British Airways has just announced the measures it is taking to ensure you may still be able to enjoy your status benefits once travel restrictions lift.
To be honest, it’s not good enough. But it’s a start.
Here is what will change:
The number of tier points you need to earn or retain status will be reduced by 30% for members due for renewal on 8th April, 8th May and 8th June
If your membership is due to renew from 8th July onwards, there is no concession (yet?). You will need to earn the full number of tier points to renew or gain status.
The requirement to have flown four BA cash flights (on top of earning the necessary tier points) is waived
All 2-4-1 vouchers and Gold Upgrade Vouchers will automatically be extended by 6 months (which we already wrote about here)
If your membership is up for renewal in April, May or June you should expect an email outlining the changes.
How does the British Airways status extension work in practice?
The British Airways tier point thresholds will now stand at 210 tier points for Bronze, 420 tier points for Silver and 1050 tier points for Gold.
Assuming your membership year renews on 8th June, you will have missed out at least two (April, May) but more likely three (March) and possibly four (February) months of regular flying. Assuming three months, and if you earn an equal amount of tier points every month, you would be missing out on 25% of your annual tier points. Under this extension your status would renew, since the reduction of tier points required is greater than your lost earnings.
However, this is only on the assumption that you earn an equal amount of tier points every month. For most flyers, this is unlikely.
The majority of people who are currently Bronze, Silver and Gold earn their status through only a handful of flights – it can take as little as one long haul return flight and a few short hauls to qualify for British Airways Silver status, for example.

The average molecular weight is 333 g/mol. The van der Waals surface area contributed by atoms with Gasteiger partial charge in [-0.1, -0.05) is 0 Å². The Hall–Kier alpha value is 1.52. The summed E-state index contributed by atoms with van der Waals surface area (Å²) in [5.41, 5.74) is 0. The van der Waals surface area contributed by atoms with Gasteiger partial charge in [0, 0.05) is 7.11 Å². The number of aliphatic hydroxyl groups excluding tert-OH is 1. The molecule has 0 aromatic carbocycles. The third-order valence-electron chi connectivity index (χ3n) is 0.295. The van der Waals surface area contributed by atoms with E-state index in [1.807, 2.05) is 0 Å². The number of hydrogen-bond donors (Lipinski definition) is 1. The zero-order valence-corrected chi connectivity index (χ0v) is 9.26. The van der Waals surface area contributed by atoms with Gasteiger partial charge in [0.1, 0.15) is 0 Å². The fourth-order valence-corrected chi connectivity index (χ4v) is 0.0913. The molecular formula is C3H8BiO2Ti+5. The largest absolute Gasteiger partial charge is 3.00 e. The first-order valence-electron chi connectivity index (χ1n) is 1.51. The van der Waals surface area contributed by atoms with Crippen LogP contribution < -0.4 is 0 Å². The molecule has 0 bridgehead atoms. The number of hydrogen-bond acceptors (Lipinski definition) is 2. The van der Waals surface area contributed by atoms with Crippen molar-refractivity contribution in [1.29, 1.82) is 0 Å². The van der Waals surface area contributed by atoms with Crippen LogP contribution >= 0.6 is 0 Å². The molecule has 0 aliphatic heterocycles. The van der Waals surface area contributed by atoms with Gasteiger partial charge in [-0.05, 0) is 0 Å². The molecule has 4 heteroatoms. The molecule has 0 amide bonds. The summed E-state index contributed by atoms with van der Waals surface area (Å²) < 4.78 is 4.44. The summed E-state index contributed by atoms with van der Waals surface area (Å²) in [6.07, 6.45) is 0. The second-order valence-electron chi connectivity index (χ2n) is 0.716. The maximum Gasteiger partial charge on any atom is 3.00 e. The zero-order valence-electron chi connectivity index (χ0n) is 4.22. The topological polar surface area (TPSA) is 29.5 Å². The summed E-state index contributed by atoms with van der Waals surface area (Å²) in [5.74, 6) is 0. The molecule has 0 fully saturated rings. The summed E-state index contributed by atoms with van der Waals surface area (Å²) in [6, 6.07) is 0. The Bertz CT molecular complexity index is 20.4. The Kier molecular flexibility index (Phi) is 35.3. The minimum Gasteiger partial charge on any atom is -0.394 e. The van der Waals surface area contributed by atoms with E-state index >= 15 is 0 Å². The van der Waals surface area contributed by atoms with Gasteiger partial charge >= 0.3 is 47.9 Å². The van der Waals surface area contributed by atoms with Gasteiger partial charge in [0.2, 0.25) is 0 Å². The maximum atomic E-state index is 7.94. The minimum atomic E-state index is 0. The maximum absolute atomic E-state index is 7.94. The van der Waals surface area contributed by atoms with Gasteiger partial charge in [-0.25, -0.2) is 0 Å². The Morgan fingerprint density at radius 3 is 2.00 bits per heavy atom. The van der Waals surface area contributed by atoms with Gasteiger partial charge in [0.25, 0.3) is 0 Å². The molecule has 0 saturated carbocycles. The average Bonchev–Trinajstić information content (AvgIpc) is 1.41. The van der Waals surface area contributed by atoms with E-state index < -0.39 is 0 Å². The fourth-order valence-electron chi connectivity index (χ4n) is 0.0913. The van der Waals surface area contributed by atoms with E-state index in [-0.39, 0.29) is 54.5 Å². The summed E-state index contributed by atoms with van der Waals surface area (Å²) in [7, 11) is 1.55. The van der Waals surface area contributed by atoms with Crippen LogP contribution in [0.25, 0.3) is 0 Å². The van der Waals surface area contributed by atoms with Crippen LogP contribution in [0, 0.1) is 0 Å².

Reducing the tier points required by 30% is unlikely to have an impact on these flyers, as they are likely to miss out on key bookings they made due to travel restrictions. These people will face a soft landing to the next tier down.
Because British Airways has refused to credit travellers with the tier points they would have earned from flights which were booked but then cancelled, some people will fail to earn or retain status even though their cancelled flights would have tipped them over.
Whilst this update protects some of BA’s corporate clients – people who commute to work, or have a weekly or monthly trip to US for example – it falls short of protecting many other status holders. These are customers British Airways is at risk of losing if it does not enact further concessions.
It is not clear why British Airways is choosing not to simply extend status. Qatar Airways and Virgin Atlantic have announced they are rolling over status for an additional six months, no questions asked. Qantas is going one step further and extending status by a whole year. Hilton also announced a similar move yesterday – in fact, Hilton went further by saying that anyone who has recently dropped down will be reinstated. This seems like a simpler and more effective fix than what BA is proposing here.
It also seems odd to apply this change from April onwards, given the levels of disruption to flying that happened in the weeks up to 8th March. If your membership renewed this month there is a chance you may not have re-qualified for your tier, and these changes do not offer any help.
We will have to wait and see if British Airways goes further than what it has announced today. I suspect it will have to, given the amount of people who will be losing out.